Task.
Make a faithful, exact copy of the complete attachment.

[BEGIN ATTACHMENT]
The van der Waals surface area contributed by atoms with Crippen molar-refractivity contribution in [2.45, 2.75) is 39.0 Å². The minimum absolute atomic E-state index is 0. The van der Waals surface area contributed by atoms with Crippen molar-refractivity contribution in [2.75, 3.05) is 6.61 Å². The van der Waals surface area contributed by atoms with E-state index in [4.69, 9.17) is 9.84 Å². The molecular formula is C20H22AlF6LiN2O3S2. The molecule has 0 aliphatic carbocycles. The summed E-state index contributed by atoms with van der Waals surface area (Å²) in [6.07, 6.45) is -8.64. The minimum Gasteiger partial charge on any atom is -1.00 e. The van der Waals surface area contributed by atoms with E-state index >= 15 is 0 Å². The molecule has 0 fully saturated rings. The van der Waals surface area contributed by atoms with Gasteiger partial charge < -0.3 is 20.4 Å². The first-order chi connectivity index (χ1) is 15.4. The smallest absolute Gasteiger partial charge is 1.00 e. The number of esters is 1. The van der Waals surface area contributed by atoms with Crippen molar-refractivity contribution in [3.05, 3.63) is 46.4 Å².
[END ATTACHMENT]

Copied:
The van der Waals surface area contributed by atoms with Crippen molar-refractivity contribution in [2.45, 2.75) is 39.0 Å². The minimum absolute atomic E-state index is 0. The van der Waals surface area contributed by atoms with Crippen molar-refractivity contribution in [2.75, 3.05) is 6.61 Å². The van der Waals surface area contributed by atoms with E-state index in [4.69, 9.17) is 9.84 Å². The molecular formula is C20H22AlF6LiN2O3S2. The molecule has 0 aliphatic carbocycles. The summed E-state index contributed by atoms with van der Waals surface area (Å²) in [6.07, 6.45) is -8.64. The minimum Gasteiger partial charge on any atom is -1.00 e. The van der Waals surface area contributed by atoms with E-state index >= 15 is 0 Å². The molecule has 0 fully saturated rings. The van der Waals surface area contributed by atoms with Gasteiger partial charge < -0.3 is 20.4 Å². The first-order chi connectivity index (χ1) is 15.4. The smallest absolute Gasteiger partial charge is 1.00 e. The number of esters is 1. The van der Waals surface area contributed by atoms with Crippen molar-refractivity contribution in [3.05, 3.63) is 46.4 Å².